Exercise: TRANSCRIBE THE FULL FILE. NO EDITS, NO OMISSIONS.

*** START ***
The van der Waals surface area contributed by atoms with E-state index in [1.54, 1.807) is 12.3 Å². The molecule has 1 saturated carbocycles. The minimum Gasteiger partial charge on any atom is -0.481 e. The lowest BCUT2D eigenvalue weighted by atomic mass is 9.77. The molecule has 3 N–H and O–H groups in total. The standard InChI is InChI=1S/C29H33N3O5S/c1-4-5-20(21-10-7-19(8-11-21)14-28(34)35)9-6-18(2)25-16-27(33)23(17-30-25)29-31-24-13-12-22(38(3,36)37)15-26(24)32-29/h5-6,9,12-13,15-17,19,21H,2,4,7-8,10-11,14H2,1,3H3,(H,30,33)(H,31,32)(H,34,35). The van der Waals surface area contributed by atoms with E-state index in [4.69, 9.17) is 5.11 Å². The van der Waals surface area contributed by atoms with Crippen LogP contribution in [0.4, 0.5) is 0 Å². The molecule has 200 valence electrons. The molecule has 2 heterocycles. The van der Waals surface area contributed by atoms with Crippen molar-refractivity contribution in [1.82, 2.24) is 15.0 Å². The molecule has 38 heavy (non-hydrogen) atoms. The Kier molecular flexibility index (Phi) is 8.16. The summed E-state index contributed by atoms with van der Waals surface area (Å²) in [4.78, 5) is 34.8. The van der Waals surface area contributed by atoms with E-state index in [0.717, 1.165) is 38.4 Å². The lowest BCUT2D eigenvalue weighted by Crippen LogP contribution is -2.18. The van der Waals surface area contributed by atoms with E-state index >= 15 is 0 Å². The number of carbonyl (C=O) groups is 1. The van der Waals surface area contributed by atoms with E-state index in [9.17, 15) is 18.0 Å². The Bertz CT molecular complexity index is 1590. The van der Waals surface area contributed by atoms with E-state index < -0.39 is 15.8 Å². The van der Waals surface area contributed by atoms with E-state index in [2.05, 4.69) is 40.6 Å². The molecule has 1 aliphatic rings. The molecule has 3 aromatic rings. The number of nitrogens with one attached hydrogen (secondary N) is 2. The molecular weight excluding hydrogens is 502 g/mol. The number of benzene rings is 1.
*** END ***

The van der Waals surface area contributed by atoms with E-state index in [1.54, 1.807) is 12.3 Å². The molecule has 1 saturated carbocycles. The minimum Gasteiger partial charge on any atom is -0.481 e. The lowest BCUT2D eigenvalue weighted by atomic mass is 9.77. The molecule has 3 N–H and O–H groups in total. The standard InChI is InChI=1S/C29H33N3O5S/c1-4-5-20(21-10-7-19(8-11-21)14-28(34)35)9-6-18(2)25-16-27(33)23(17-30-25)29-31-24-13-12-22(38(3,36)37)15-26(24)32-29/h5-6,9,12-13,15-17,19,21H,2,4,7-8,10-11,14H2,1,3H3,(H,30,33)(H,31,32)(H,34,35). The van der Waals surface area contributed by atoms with E-state index in [4.69, 9.17) is 5.11 Å². The van der Waals surface area contributed by atoms with Crippen LogP contribution in [0.4, 0.5) is 0 Å². The molecule has 200 valence electrons. The molecule has 2 heterocycles. The van der Waals surface area contributed by atoms with Crippen molar-refractivity contribution in [1.82, 2.24) is 15.0 Å². The molecule has 38 heavy (non-hydrogen) atoms. The Kier molecular flexibility index (Phi) is 8.16. The summed E-state index contributed by atoms with van der Waals surface area (Å²) in [4.78, 5) is 34.8. The van der Waals surface area contributed by atoms with E-state index in [0.717, 1.165) is 38.4 Å². The lowest BCUT2D eigenvalue weighted by Crippen LogP contribution is -2.18. The van der Waals surface area contributed by atoms with E-state index >= 15 is 0 Å². The number of carbonyl (C=O) groups is 1. The van der Waals surface area contributed by atoms with E-state index in [9.17, 15) is 18.0 Å². The Bertz CT molecular complexity index is 1590. The van der Waals surface area contributed by atoms with E-state index < -0.39 is 15.8 Å². The van der Waals surface area contributed by atoms with E-state index in [2.05, 4.69) is 40.6 Å². The molecule has 1 aliphatic rings. The molecule has 3 aromatic rings. The number of nitrogens with one attached hydrogen (secondary N) is 2. The molecular weight excluding hydrogens is 502 g/mol. The number of benzene rings is 1.